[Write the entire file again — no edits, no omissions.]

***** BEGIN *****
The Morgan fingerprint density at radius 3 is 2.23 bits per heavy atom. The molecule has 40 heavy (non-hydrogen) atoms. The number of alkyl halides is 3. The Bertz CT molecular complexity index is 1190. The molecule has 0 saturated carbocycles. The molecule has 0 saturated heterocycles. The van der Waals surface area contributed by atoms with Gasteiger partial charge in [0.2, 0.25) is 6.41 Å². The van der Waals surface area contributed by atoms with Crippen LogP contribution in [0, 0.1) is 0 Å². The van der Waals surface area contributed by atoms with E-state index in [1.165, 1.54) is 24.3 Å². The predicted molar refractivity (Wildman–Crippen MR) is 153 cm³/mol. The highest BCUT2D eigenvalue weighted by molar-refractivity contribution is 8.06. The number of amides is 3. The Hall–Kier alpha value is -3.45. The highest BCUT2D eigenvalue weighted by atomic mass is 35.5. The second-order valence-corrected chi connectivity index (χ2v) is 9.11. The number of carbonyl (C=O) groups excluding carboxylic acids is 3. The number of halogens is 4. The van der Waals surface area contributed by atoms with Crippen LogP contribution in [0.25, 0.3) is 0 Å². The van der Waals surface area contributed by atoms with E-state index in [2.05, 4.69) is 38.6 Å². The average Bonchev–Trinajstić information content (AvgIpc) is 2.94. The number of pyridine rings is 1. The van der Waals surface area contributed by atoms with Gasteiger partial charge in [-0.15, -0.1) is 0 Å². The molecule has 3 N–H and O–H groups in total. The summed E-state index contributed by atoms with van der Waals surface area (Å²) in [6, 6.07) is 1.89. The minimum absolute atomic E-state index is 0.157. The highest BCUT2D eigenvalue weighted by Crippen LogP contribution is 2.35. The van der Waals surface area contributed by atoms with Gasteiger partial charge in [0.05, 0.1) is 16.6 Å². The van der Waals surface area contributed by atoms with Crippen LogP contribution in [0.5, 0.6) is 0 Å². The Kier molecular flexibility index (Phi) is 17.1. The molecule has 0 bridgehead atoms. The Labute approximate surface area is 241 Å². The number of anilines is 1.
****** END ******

The Morgan fingerprint density at radius 3 is 2.23 bits per heavy atom. The molecule has 40 heavy (non-hydrogen) atoms. The number of alkyl halides is 3. The Bertz CT molecular complexity index is 1190. The molecule has 0 saturated carbocycles. The molecule has 0 saturated heterocycles. The van der Waals surface area contributed by atoms with Gasteiger partial charge in [0.2, 0.25) is 6.41 Å². The van der Waals surface area contributed by atoms with Crippen LogP contribution in [0, 0.1) is 0 Å². The van der Waals surface area contributed by atoms with E-state index in [1.165, 1.54) is 24.3 Å². The predicted molar refractivity (Wildman–Crippen MR) is 153 cm³/mol. The highest BCUT2D eigenvalue weighted by molar-refractivity contribution is 8.06. The number of amides is 3. The Hall–Kier alpha value is -3.45. The highest BCUT2D eigenvalue weighted by atomic mass is 35.5. The second-order valence-corrected chi connectivity index (χ2v) is 9.11. The number of carbonyl (C=O) groups excluding carboxylic acids is 3. The number of halogens is 4. The van der Waals surface area contributed by atoms with Crippen LogP contribution in [0.25, 0.3) is 0 Å². The van der Waals surface area contributed by atoms with E-state index in [2.05, 4.69) is 38.6 Å². The average Bonchev–Trinajstić information content (AvgIpc) is 2.94. The number of pyridine rings is 1. The van der Waals surface area contributed by atoms with Gasteiger partial charge in [-0.15, -0.1) is 0 Å². The molecule has 3 N–H and O–H groups in total. The summed E-state index contributed by atoms with van der Waals surface area (Å²) in [6, 6.07) is 1.89. The minimum absolute atomic E-state index is 0.157. The highest BCUT2D eigenvalue weighted by Crippen LogP contribution is 2.35. The van der Waals surface area contributed by atoms with Gasteiger partial charge in [0.05, 0.1) is 16.6 Å². The van der Waals surface area contributed by atoms with Crippen LogP contribution in [0.5, 0.6) is 0 Å². The Kier molecular flexibility index (Phi) is 17.1. The molecule has 0 bridgehead atoms. The Labute approximate surface area is 241 Å². The number of anilines is 1.